As the search for Saddam goes on, a daughter of the ousted Iraqi leader has told a British weekly she is convinced her father is still alive. In her first interview, Raghad, 36, said, "I know he survived the war."
Raghad described how she, one of her sisters and their children, escaped being killed by US missiles at a family farm on the first night of the US-led war. The former Iraqi president’s eldest daughter said she was no longer in touch with her father or brothers Uday and Qusay, but believed they had all survived, she told the British Sunday Times.
"The last time I spoke to my father was five days before the war," she said. "He was in good spirits. I know he survived the war. But once Baghdad fell it was all so quick, all the family went our own ways. I am not in touch with any of them. But I believe they are still alive."
Regarding Saddam, she said, "I hope he's alive. He was a very good father."
Speaking to The Sunday Times from the home of her brother-in-law, Jamal Kamel, Raghad denied reports that she had considered seeking asylum in Britain. "I like England," she said. "I have been there before and it's nice, quiet and very cold. But politically it is impossible."
She described her family's fear when the "shock and awe" bombing campaign started. "It was terrifying," she said. "The first night I was on our farm in Baghdad with my sister and our children and 10 missiles fell all around us. We just got to the shelter so we were not hurt but we were very scared. Every night, the noise."
Raghad revealed that she was still in Iraq this weekend, living with her four children aged between 10 and 19, and with her sister Rana, 34, and her three children. The family did not leave the capital Baghdad until April 9, the day the city fell.
"We heard on the radio that the Americans had entered the city and occupied it so at noon that day we all left.
"After a few days everyone went their own way. We tried to hide in Baghdad. We had not expected it to happen so quickly." She and her sister were now living in "a simple house", she added.
Speaking fluent English, which she learnt at Baghdad University where she specialized in translation, she said, "I spend my days cooking typical Iraqi food, washing dishes, doing housework, laundry.
"I do things I never did in the past because since I was a child we always had maids, housekeepers and lived in big houses with swimming pools."
Raghad and Rana were reported to have been estranged from their father since the murder of their husbands, Hussein Kamel al-Majid and his brother Saddam Kamel, both cousins of Saddam.
Once head of Saddam's weapons procurement program, Hussein Kamel became Iraq’s highest-level defector when he and his brother fled to Jordan in 1995, taking their families with them. After returning six months later, apparently believing they would be forgiven, they were murdered.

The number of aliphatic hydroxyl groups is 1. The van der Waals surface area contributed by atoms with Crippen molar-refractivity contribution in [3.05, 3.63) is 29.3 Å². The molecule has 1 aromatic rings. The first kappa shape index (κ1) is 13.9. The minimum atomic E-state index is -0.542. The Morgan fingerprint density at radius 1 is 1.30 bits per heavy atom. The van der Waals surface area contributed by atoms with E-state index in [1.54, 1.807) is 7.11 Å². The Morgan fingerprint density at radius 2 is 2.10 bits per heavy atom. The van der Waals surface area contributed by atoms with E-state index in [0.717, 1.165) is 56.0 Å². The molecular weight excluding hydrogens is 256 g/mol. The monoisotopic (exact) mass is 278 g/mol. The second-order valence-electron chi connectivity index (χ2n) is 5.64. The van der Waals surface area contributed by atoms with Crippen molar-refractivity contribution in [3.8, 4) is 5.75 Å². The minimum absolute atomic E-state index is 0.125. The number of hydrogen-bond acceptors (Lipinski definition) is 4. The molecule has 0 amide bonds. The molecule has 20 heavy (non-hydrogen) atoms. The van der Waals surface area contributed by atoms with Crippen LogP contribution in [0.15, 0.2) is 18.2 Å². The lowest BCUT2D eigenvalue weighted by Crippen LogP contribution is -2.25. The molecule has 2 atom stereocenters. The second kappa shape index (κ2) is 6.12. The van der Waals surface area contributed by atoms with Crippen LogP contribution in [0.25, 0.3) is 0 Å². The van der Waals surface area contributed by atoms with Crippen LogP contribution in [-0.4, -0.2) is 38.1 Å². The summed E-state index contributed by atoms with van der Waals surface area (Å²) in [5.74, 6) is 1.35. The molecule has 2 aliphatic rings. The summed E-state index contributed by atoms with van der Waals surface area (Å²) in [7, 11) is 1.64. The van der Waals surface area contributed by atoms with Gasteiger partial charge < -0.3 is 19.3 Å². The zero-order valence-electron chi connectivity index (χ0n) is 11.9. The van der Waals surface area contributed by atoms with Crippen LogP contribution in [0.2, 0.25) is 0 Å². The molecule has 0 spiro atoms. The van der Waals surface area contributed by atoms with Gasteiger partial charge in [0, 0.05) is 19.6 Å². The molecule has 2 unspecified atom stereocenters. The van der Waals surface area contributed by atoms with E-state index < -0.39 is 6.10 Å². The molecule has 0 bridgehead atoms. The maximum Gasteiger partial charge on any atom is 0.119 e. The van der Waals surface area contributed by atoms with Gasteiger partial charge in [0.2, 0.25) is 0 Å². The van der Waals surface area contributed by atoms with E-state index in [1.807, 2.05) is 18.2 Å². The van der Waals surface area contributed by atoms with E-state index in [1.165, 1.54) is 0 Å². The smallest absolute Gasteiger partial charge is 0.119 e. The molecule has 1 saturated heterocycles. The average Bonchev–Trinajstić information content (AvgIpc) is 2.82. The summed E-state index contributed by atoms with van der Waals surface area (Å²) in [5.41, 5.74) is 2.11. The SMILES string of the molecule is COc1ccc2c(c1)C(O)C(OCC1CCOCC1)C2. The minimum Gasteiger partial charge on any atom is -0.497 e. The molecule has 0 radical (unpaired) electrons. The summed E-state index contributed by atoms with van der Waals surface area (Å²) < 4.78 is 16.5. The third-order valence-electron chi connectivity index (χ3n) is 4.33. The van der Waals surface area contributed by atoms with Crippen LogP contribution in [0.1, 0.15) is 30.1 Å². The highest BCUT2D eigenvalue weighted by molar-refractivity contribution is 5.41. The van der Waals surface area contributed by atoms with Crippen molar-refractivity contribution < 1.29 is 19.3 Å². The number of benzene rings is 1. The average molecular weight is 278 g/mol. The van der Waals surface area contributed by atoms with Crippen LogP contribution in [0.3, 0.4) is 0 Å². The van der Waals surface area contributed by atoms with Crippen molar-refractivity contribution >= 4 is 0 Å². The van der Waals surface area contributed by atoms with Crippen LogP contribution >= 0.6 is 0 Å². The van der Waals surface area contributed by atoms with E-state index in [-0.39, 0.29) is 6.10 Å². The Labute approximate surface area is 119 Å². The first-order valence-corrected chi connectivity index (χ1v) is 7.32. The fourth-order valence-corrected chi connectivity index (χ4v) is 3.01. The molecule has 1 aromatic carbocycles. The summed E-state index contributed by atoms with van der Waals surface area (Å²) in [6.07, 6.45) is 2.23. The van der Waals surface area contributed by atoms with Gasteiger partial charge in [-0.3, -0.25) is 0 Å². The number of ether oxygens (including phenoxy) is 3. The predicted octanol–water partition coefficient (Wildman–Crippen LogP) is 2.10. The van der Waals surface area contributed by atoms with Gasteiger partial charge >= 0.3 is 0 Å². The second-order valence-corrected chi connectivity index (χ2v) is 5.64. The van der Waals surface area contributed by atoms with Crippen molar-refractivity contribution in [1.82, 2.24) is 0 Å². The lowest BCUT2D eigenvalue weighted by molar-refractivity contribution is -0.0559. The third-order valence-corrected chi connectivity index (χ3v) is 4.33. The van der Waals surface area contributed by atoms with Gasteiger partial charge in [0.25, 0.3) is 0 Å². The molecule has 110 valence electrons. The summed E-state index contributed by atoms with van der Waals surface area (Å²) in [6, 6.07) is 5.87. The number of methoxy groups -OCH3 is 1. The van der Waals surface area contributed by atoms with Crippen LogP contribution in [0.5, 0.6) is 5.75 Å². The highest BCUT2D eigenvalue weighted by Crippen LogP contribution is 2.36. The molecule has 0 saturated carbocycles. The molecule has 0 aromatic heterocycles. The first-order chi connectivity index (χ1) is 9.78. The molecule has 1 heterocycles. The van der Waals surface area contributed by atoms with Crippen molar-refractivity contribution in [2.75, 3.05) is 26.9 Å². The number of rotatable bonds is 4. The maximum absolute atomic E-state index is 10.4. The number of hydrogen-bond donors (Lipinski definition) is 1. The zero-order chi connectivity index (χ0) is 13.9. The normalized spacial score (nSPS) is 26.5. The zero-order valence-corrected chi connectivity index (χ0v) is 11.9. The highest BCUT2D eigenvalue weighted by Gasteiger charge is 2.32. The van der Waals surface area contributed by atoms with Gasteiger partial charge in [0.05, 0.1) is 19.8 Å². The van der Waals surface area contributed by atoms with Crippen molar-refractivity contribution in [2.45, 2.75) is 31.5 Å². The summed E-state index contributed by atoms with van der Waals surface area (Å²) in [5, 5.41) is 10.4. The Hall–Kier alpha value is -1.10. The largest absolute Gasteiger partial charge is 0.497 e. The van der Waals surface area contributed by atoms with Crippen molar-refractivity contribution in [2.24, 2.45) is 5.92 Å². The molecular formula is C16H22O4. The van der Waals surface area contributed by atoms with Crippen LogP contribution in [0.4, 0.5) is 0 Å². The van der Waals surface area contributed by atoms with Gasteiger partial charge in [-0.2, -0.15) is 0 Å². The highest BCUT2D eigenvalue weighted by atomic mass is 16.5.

Refusing to speak about her husband's killing, Raghad dismissed the notion that she had broken off relations with her father, "He is my father and I am his daughter. He was a good father and a good grandfather."
Raghad does not go out, "I don't like the situation, the American troops everywhere, seeing the statues of my father broken, his pictures torn down. You can imagine how I feel."
She said she had accepted that there was no immediate future for her in Iraq. "I cannot stay in my country," she said. "Rana and I discuss all the time where we can live."
She is believed to be negotiating for asylum in the United Arab Emirates, the British weekly added. "All I want is to be able to live peacefully with no fear and nobody asking us any awkward questions. “We have been through a lot and now we just want peace”, she said.
Meanwhile, Joint Chiefs of Staff Chairman General Richard Myers late Saturday told Fox News Channel that most Iraqis believe that Saddam is still alive and therefore US troops must step up their efforts to find him or his remains.
"Probably the majority opinion is that he is alive, and that is something that has to be dealt with." The top US military commander made clear that perceptions were sometimes as important as hard facts, and that the rumors circulating about Saddam had to be addressed.
"If anybody else inside Iraq, particularly the former Baathists, think he is alive then that can be a problem," the general pointed out. (Albawaba.com)
© 2003 Al Bawaba (www.albawaba.com )